A £20m fund to bring disused shops back into use and regenerate London’s local high streets has been announced by Conservative mayoral candidate Zac Goldsmith.
The money would sit alongside the appointment of a ‘Retail Tsar’ to champion the work of independent retailers. Creation of the role has been backed by more than 28,000 people who signed a change.org petition.
In addition, Mr Goldsmith has pledged to spend £2m on supporting free parking in high streets in a bid to boost local shops.
While the cash will be popular with many motorists in Tory-supporting outer boroughs, it’s unlikely to be well received by green-minded voters who would like to see fewer cars on the capital’s roads.
The Tory campaign say the pledges can be funded by existing underspends identified by City Hall’s top civil servant in a briefing paper sent to all mayoral candidates.
Mr Goldsmith commented: “London depends on the success of our local high streets and independent shops – they are the heart of our communities and the building blocks of the economy.’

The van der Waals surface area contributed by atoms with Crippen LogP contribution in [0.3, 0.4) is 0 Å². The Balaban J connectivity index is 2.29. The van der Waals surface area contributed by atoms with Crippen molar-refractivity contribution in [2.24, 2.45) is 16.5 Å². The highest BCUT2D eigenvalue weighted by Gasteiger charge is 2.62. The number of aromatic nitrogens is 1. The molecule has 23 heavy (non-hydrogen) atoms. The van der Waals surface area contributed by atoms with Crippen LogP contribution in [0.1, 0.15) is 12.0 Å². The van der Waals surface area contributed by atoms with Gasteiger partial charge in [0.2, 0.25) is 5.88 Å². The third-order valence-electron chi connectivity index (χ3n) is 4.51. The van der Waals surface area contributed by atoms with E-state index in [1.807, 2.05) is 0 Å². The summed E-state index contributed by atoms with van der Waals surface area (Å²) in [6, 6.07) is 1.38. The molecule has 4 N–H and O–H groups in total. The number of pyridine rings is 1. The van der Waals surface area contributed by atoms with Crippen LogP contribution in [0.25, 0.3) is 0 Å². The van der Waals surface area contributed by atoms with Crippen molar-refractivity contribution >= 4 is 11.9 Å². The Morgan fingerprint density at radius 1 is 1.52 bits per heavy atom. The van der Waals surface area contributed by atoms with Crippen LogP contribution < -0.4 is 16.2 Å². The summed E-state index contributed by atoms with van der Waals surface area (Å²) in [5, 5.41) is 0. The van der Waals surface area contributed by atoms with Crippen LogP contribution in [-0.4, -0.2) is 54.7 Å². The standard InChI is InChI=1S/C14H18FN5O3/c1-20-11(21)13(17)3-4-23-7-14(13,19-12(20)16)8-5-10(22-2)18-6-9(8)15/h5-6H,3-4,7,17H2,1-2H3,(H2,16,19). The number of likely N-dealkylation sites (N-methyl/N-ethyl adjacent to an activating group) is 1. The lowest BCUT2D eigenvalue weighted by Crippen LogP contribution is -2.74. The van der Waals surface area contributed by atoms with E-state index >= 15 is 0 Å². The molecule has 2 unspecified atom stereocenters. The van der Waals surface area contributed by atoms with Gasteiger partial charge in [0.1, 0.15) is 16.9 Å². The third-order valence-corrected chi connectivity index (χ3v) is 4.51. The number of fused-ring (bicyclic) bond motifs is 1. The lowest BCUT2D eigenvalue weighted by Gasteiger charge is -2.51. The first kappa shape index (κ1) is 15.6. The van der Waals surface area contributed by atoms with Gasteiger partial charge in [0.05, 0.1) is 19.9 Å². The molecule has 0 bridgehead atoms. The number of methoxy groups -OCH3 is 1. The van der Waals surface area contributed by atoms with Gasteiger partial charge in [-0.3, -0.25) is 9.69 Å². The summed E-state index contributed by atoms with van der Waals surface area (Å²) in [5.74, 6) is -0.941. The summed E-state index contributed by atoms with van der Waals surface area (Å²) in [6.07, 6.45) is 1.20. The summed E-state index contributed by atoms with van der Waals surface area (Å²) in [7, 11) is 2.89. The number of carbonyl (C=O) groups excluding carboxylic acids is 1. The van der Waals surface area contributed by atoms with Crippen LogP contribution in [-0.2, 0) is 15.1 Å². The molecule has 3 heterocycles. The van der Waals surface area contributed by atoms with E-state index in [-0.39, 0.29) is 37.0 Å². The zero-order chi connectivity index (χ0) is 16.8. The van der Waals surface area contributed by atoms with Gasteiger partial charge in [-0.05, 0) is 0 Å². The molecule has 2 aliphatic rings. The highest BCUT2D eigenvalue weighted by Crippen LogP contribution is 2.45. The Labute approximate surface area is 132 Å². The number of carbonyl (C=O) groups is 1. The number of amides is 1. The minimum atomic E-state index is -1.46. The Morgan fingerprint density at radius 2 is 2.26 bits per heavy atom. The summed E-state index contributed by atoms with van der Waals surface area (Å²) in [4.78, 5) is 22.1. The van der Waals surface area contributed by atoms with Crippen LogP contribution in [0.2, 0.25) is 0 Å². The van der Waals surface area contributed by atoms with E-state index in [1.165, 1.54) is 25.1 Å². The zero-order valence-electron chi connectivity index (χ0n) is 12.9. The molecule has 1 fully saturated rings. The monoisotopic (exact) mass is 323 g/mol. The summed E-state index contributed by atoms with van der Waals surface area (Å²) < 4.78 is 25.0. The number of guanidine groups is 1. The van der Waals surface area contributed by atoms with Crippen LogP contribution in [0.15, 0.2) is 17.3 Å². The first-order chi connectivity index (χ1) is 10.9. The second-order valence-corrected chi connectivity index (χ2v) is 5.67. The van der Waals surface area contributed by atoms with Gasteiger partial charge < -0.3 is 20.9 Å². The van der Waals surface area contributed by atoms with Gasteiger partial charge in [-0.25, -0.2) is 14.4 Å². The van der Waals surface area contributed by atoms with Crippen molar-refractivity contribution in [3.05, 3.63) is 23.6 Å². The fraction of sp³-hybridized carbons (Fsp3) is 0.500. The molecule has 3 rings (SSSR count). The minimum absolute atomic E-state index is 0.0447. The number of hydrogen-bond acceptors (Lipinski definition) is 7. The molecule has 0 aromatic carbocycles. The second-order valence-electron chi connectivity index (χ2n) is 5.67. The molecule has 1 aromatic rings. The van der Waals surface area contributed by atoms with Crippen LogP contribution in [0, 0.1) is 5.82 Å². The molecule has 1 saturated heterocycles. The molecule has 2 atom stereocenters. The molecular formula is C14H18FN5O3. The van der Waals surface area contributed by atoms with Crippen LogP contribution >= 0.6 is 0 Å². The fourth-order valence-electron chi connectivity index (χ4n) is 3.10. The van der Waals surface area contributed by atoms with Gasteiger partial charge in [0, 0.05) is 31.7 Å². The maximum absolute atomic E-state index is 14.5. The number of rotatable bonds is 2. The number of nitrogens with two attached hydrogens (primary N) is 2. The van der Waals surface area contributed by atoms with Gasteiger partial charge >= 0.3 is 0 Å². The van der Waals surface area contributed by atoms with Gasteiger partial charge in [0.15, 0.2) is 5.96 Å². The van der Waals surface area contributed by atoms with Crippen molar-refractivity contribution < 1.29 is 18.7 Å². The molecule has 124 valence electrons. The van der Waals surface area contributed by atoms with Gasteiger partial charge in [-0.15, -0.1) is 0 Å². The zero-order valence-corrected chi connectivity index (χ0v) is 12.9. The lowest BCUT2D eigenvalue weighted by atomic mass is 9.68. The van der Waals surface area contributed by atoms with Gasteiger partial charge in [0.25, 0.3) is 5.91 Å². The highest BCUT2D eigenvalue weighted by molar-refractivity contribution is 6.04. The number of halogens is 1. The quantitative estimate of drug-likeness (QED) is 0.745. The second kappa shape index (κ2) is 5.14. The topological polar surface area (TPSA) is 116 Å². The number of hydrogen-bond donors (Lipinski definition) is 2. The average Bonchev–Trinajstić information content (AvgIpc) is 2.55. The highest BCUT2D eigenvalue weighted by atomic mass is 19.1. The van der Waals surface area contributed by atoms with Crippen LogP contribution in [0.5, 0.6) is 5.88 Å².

“My Action Plan for Greater London will deliver for our high streets a with new £20m fund to secure Greater London’s economy. And I’ll deliver it while protecting family finances and freezing mayoral council tax.
“A four year Corbyn-Khan experiment with London’s future would put all of this at risk and Londoners would pay the price.”
Speaking after Mr Goldsmith’s announcement Sue Terpilowwski, London Policy Chairman at the Federation of Small Businesses, said: “The FSB welcomes the drive by Mayoral candidates to address the issue of parking.
“Over half (51%) of FSB London members say that parking costs have a significant impact on the success of their businesses.
“The value of local High Streets to local communities must be recognised and Councils should alter parking policies to entice customers from simply going to their out of town shopping centres, where parking is often free.”
Londoners will elect a new Mayor and the 25 members of the London Assembly on May 5th. Candidates for Mayor include Conservative Zac Goldsmith, Labour’s Sadiq Khan, Liberal Democrat Caroline Pidgeon, the Green party’s Sian Berry and UKIP’s Peter Whittle.